Sports and poetry: Promising life cut short in $10 holdup

Senseless, says principal at Poly, where teen was academic, team standout

May 29, 2002|By Del Quentin Wilber | Del Quentin Wilber,SUN STAFF

Ian Cohen, principal at Polytechnic Institute, doesn't know what to tell his students about the shooting death of recent graduate Rio-Jarell Tatum, a star athlete and honors student.

"This makes no sense," Cohen said. "He did everything anyone would have wanted him to do."

At 19, Tatum had already accomplished so much. He had captained two high school sports teams, was a member of the National Honor Society and had just finished his freshman year at Pennsylvania State University on a full scholarship. He even wrote poetry.

Tatum, the city's 102nd homicide victim of the year, was shot and killed Sunday night during a robbery that netted his killers $10. He and a friend were on their way to a North Eutaw Street nightspot that has been criticized by police for attracting violence.

Police said last night that they had no suspects.

Tatum and his companion had parked a block from the club, the Tunnel, and were getting out of the car when they were approached by two men about 10:30 p.m., police said. Tatum was shot in the left side; the bullet pierced his heart.

It is not the first violence near the Tunnel. Last year, several people were shot or stabbed in the vicinity of the nightspot. In April, one of the club's bouncers was shot and a patron was stabbed.

Police officials are seeking to have the club's liquor license revoked.

Club owners could not be reached for comment.

The death has shattered Tatum's family and friends, and his coaches at Poly, where the teen-ager, who graduated in 2001, had excelled in nearly every aspect of student life.

Yesterday, the school and Tatum's summer league baseball team each held a moment of silence in his honor.

"He was ideal," said his mother, Roxanne Servance. "He was the kind of son any mother or father would want."

Though Tatum had career goals that included working in business or computers, he desired to do more with his life, to set an example.

"He wanted to become a hero," said his godfather, Dean Scott.

Varsity captain

Tatum grew up in a two-story house in the 1300 block of Windemere Ave., just a few blocks from Memorial Stadium. He attended Roland Park Elementary and Middle schools, and at Poly, he made the varsity baseball and soccer teams as a freshman and became captain of both.

Tatum graduated with a 3.97 grade point average while taking a rigorous course load, his family said. And his classmates elected him prom king his senior year.

In his prom photograph, Tatum appeared comfortable with himself, his right arm resting on pedestal, both hands clasped together, a large smile spreading across his face.

In another picture, taken at the beach, he posed like a body-builder for his mother, showing off bulging chest and arm muscles.

Mark Schlenoff, Poly's athletic director and former varsity baseball coach, remembered watching Tatum pitch for the junior varsity as a freshman and then promoting him to varsity, a rarity at the school.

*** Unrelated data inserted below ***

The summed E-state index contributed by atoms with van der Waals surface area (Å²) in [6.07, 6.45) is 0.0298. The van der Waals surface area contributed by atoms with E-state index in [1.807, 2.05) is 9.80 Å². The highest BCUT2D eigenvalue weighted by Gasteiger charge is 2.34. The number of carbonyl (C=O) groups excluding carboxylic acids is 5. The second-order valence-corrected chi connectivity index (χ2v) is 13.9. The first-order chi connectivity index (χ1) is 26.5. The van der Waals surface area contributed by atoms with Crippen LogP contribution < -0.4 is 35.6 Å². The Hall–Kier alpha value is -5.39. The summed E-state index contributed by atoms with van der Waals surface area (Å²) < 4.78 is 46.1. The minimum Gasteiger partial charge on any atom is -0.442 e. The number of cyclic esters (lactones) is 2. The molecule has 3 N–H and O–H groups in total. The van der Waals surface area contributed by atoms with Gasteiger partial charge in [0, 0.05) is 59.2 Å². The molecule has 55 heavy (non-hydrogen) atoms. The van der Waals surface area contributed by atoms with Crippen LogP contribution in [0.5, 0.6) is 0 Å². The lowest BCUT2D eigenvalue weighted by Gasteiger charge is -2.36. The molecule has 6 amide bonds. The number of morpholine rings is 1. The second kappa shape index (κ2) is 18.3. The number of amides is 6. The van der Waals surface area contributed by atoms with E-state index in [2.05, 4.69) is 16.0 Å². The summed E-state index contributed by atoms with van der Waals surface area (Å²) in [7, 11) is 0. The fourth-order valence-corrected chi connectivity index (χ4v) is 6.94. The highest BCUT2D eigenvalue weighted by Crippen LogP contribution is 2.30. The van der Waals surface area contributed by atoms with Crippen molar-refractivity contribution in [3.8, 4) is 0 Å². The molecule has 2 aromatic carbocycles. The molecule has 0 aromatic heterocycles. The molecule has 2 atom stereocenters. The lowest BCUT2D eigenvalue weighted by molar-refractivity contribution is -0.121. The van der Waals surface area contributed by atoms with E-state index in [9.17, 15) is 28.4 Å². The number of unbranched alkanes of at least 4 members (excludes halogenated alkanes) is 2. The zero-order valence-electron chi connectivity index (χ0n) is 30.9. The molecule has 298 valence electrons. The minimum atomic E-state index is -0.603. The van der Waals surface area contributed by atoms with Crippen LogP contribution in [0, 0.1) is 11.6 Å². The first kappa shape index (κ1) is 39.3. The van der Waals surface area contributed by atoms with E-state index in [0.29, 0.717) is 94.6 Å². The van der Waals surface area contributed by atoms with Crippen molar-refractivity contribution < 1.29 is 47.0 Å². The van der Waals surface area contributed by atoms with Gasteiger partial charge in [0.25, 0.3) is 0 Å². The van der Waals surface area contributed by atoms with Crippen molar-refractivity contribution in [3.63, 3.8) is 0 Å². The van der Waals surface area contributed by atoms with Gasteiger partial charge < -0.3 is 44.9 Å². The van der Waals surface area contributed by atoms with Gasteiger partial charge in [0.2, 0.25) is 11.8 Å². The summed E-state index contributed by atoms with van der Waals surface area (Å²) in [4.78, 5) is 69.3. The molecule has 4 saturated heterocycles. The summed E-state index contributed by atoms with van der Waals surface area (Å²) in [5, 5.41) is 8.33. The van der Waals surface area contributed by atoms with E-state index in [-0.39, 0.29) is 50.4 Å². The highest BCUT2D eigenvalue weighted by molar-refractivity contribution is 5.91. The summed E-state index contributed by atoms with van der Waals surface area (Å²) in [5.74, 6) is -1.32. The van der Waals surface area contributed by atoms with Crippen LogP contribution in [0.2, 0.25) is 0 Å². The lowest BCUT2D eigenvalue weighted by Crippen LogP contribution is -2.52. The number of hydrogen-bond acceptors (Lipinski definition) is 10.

By the end of the season, Tatum was providing crucial relief.

During one game, Tatum was pitching erratically and Schlenoff went to the mound to console his young pitcher.

"You nervous?" Schlenoff asked.

"Yes, sir," Tatum responded. But Tatum was able to calm down and finish the game, Schlenoff said.

Tatum became an integral part of the team, playing second base and pitching, where he used a fastball and looping curveball to become the team's No. 2 hurler.

"He was an impact player," Schlenoff said.

Tatum's soccer coach, Robert G. Wood, agreed that the teen-ager was a tough competitor, playing sweeper, an important defensive position.

"I would definitely have him on a team I coached any day of the week," Wood said. "He just worked hard, he was very personable, he was a team-oriented kid."

At Penn State, Tatum tried out for the baseball team but was the last man cut, Goodwin said. While the Nittany Lions coach liked Tatum's arm and quick feet, he felt that the player's hitting wasn't good enough to handle Big Ten pitching.

So, Tatum had been honing his swing, practicing on a batting tee and sometimes taking cuts at imaginary pitches, hoping to win a spot on the Penn State roster.

One day in March, Goodwin called Tatum to see how he was doing. When Tatum picked up the phone he was out of breath.

"He was just working on his swing in his room," Goodwin said.

Enjoyed writing

Tatum also loved to write and frequently was introspective.

"The shoes I wear are the same size as many others," he once wrote in an essay. "However, not many others are capable of sliding their foot in and walking where I've walked."

When his godfather's sister died, Tatum offered words of comfort to his godfather in a poem that turned out to be sadly prophetic:

Cherish all the times that God has graciously given for you two to share

We know what's happening now but the future is what we're unaware

So focus on the present and live your life to the fullest of its extent

Never question the Lord's doings just always respect his intent.

Sun staff writer Johnathon Briggs contributed to this article.

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